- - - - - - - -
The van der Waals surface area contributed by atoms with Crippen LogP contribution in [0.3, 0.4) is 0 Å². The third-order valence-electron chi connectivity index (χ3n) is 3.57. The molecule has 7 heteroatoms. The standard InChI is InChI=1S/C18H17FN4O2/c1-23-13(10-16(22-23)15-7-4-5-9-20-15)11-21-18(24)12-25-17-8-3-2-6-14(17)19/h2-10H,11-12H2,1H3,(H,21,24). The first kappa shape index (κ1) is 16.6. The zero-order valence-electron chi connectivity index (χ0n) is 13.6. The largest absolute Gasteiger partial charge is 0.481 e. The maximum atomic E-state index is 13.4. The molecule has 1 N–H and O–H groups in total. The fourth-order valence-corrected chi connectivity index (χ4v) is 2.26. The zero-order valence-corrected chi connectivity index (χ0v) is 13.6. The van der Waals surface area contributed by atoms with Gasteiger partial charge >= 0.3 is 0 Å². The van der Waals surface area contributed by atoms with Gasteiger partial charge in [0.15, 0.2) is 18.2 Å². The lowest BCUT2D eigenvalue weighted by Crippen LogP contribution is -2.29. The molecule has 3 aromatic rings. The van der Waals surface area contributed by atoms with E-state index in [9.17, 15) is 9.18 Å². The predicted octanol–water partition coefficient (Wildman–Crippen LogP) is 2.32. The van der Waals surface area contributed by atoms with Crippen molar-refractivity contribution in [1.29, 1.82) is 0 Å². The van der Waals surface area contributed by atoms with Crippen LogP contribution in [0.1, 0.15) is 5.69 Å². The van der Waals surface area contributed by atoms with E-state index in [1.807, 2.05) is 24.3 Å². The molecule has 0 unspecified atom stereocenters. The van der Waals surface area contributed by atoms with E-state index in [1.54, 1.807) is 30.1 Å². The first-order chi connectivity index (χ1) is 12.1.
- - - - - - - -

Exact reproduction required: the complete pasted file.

The van der Waals surface area contributed by atoms with Crippen LogP contribution in [0.3, 0.4) is 0 Å². The third-order valence-electron chi connectivity index (χ3n) is 3.57. The molecule has 7 heteroatoms. The standard InChI is InChI=1S/C18H17FN4O2/c1-23-13(10-16(22-23)15-7-4-5-9-20-15)11-21-18(24)12-25-17-8-3-2-6-14(17)19/h2-10H,11-12H2,1H3,(H,21,24). The first kappa shape index (κ1) is 16.6. The zero-order valence-electron chi connectivity index (χ0n) is 13.6. The largest absolute Gasteiger partial charge is 0.481 e. The maximum atomic E-state index is 13.4. The molecule has 1 N–H and O–H groups in total. The fourth-order valence-corrected chi connectivity index (χ4v) is 2.26. The zero-order valence-corrected chi connectivity index (χ0v) is 13.6. The van der Waals surface area contributed by atoms with Gasteiger partial charge >= 0.3 is 0 Å². The van der Waals surface area contributed by atoms with Gasteiger partial charge in [0.15, 0.2) is 18.2 Å². The lowest BCUT2D eigenvalue weighted by Crippen LogP contribution is -2.29. The molecule has 3 aromatic rings. The van der Waals surface area contributed by atoms with E-state index in [9.17, 15) is 9.18 Å². The predicted octanol–water partition coefficient (Wildman–Crippen LogP) is 2.32. The van der Waals surface area contributed by atoms with Crippen molar-refractivity contribution in [1.29, 1.82) is 0 Å². The van der Waals surface area contributed by atoms with Crippen LogP contribution in [0.1, 0.15) is 5.69 Å². The van der Waals surface area contributed by atoms with E-state index in [1.807, 2.05) is 24.3 Å². The molecule has 0 unspecified atom stereocenters. The van der Waals surface area contributed by atoms with E-state index in [1.54, 1.807) is 30.1 Å². The first-order chi connectivity index (χ1) is 12.1.